“I still have it,” he says, nodding to studio bookshelf just behind me.
Tiit’s artistic study soon moved beyond Audubon’s birds to include works by the masters — Michelangelo and Rembrandt, among others. Such artists helped Tiit discover his sense of design, a major step forward in his effort to see the world more deeply.
Which is precisely what the mid-career college professor attempted to do throughout a spring and summer in the mid-1970s: seated high on the south bank of Fall Creek, observing the appearance of the creek below him and the rock outcrops and trees on the opposite side. There, Tiit began to more fully understand natural designs. The more he observed, the more the world seemed to be complete and whole
“Everything looked like it was in place,” Tiit says. “I looked at this little moss-covered rock next to me, and how the leaves had fallen on it, and the twigs, and the seedpods, and it looked like a perfect composition.”
The elements of art are everywhere, he realized, if we only stop to notice.
It’s a lesson Tiit taught me a few summers back, during a chance run-in outside the Children’s Museum of Eau Claire. I was strolling toward the river when I noticed Tiit paused alongside the building’s exterior. He was studying the shadows of a few musical instruments attached to the building — a xylophone and a couple of bells.
“Hey, Tiit,” I called. “What are you up to?”
“Take a look at these shadows,” he said, nodding to the sidewalk. “Do you see what the light is doing?”
I suppose I didn’t. Not until he began to explain how the light altered the shapes of the shadows on the sidewalk, and how the colors of those instruments on the wall changed with the light.
Tiit’s careful study of the shadows on that sidewalk seemed to reaffirm 19th century French artist Paul Cézanne’s belief that “the artist is intoxicated by the visual world and immersed in its characteristics.”
But the artist’s intoxication goes beyond shadows on sidewalks; it extends to everything around him.
“Take for example the way water flows around the supports of the Grand Avenue walking bridge,” Tiit tells me. “The shapes created by the flowing water is an example of a perfect natural order.”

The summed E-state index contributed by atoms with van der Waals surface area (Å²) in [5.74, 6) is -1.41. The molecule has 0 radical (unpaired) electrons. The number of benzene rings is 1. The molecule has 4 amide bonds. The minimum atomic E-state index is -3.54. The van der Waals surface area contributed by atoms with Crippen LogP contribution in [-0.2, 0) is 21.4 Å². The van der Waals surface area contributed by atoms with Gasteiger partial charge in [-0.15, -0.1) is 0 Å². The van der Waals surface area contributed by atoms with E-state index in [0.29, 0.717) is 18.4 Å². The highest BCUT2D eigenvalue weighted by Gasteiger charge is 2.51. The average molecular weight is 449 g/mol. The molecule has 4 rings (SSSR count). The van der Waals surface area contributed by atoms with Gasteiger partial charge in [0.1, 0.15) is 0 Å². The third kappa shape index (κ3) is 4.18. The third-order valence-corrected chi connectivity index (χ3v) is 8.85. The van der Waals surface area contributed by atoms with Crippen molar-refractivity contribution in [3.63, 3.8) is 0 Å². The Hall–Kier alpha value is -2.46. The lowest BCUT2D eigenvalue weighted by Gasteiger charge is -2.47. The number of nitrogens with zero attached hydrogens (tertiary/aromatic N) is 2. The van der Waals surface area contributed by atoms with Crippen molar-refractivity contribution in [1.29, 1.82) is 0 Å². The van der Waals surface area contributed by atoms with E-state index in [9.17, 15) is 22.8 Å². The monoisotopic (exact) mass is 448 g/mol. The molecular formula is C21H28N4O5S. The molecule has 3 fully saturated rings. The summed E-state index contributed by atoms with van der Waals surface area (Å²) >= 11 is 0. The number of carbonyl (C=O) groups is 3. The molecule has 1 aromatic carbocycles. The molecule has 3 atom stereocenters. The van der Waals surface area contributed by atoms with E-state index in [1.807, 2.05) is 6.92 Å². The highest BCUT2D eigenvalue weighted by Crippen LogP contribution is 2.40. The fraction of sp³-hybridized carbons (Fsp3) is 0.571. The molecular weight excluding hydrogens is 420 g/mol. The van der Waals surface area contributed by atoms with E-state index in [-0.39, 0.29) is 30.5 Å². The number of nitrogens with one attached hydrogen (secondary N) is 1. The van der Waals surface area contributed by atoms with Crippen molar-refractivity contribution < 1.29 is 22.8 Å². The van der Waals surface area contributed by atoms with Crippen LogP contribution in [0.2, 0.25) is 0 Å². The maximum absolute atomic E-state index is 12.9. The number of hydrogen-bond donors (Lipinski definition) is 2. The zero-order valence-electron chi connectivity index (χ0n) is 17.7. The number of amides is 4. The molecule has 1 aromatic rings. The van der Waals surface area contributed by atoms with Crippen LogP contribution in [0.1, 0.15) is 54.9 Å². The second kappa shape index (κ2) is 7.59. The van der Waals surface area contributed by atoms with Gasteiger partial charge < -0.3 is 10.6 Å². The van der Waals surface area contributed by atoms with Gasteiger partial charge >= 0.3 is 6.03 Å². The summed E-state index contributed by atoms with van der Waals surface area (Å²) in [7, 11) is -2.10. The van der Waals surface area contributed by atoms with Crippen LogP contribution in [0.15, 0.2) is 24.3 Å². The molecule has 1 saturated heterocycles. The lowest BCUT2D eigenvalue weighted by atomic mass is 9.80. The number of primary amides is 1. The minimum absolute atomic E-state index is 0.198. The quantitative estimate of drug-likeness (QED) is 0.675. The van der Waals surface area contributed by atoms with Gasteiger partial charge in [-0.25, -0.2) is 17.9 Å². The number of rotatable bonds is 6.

These, and all natural forms, have served as models to help artists understand natural design.
When confronted with a blank canvas, Tiit places his faith in intuition, beginning with a single brushstroke, followed by a brushstroke in response to the first. And so on. He avoids imagining any final image, which would only inhibit the process.
When I ask him how he knows what comes next — what color, what brushstroke, what design — he quotes writer Joseph Conrad: “My inward voice decides.”
To those of us who can barely manage a paint-by-number, Tiit’s process may seem a bit mystical. But he says that it’s simply the result of decades of practice, and trusting and following his inward voice.
“You can’t plan these things out,” Tiit says, guiding me through a few specific brushstrokes from a recent painting in his studio. “It all came from the making of it, in responding to what was happening.”
Even if Tiit himself can’t always explain what is happening.
Overanalyzing the artistic process is to risk inhibiting it. And after a lifetime of practice, Tiit has a better sense for what works. He rises early, drinks coffee, reads the paper, does a few word puzzles, and then settles in before his canvas. Eventually his eyes are drawn to the areas in need of attention. Maybe one color is too dominant, or not dominant enough; either way, it’s nothing he can’t attend to. Through this process, he discovers his image — despite never having an image in mind.
Yet you needn’t be an artist to find your inward voice, he explains. All you need is a willingness to listen. And a willingness to look deeply.